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The NHS has a moral duty not to waste its resources

Mark Radcliffe
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I always thought wanting to be a local councillor was just about the oddest decision anyone could make. Spending hours knocking on doors asking people what local issues they are most concerned about.

Then rushing home to put together a manifesto pledging to make the people at number 43 buy some new net curtains and stop next door’s cat from pooing in the sand pit. It’s not exactly conviction politics, is it?

But I now realise that while it may only be a small step into the seedy world of politics, it is still a small step towards the vague possibility of becoming an MP. And if you’re an MP, you may never have to pay for anything again, ever.

Want your house redecorated? Put it on expenses. Want a house you don’t live in completely renovated? Expenses. Want some cleaning done, your own bus, free food, some butlers, an island retreat? Expenses. And if it feels a bit, well you know, wrong, just check the rules and you’ll find that everything is above board - after all, who needs a conscience when there are rules to blame if you get caught.

Given that level of integrity, wouldn’t you be ashamed if your son or daughter came home and said: ‘When I grow up I want to be an MP.’ That’s right up there with: ‘Mum, dad… I have some news - I’m dating an estate agent.’

‘A cash-strapped NHS is hiring people at £1,000 a day to design new letterheads and invent some job titles. And senior managers think this is wise’

I wonder what drives the desire to spend money that isn’t actually yours? Take the NHS spending £350m on management consultants, for example. Isn’t it odd that managers are buying in management consultants to help them make decisions?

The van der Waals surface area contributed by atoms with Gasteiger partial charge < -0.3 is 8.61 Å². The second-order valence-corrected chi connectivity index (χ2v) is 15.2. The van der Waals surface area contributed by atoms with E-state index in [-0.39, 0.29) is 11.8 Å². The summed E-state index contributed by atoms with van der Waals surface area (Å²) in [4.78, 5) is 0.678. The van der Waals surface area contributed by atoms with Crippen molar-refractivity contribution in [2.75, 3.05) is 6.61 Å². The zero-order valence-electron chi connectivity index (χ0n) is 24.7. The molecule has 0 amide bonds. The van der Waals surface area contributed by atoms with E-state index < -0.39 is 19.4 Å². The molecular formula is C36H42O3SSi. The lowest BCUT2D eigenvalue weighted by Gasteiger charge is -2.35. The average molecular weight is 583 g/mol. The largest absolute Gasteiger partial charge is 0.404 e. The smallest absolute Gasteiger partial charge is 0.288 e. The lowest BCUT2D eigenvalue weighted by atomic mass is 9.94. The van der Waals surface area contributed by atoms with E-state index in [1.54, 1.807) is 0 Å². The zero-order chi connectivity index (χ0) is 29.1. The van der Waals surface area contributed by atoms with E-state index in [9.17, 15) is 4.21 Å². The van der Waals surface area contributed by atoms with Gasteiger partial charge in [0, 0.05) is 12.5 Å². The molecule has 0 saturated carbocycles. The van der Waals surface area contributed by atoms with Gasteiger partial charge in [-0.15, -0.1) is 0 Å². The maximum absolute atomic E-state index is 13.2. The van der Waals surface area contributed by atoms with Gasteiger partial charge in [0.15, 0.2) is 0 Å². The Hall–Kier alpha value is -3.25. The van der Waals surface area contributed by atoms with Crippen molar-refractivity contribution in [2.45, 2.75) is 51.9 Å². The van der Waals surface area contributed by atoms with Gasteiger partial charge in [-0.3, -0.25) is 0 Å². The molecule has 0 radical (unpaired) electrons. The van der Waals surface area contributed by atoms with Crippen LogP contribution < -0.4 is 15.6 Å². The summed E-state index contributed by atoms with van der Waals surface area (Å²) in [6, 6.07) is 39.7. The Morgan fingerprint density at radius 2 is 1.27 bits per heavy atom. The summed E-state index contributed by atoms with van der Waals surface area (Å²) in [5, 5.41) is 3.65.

Isn’t that a bit like saying: ‘I’m completely unable to do my job and need some other people to do it for me, but please keep paying me.’

And if that isn’t bad enough, £273m of that money went on issues that were not related to patient care. So essentially a cash-strapped NHS is hiring people at £1,000 a day to design new letterheads and maybe invent some job titles. And there are well-paid senior managers who consider this not only excusable but also wise.

The government is also planning to hire independent experts to come up with a new expenses system now that the old one has been exposed. I wonder if they need some letterheads done at the same time?

It’s a strangely unreflective world these people share; a sense that having the right to waste resources is somehow weightier than having a responsibility not to. And it is a culture laced with arrogance and completely lacking in the most important virtue required by both groups of professionals: a clear sense of moral purpose.

If you work in the health service, it isn’t OK to be wasting money on corporate gloss when it could be used to bolster clinical services. It is simply stupid. If nurses made choices like that, they would be held wholly accountable. Funny how that principle doesn’t apply to everyone, isn’t it?

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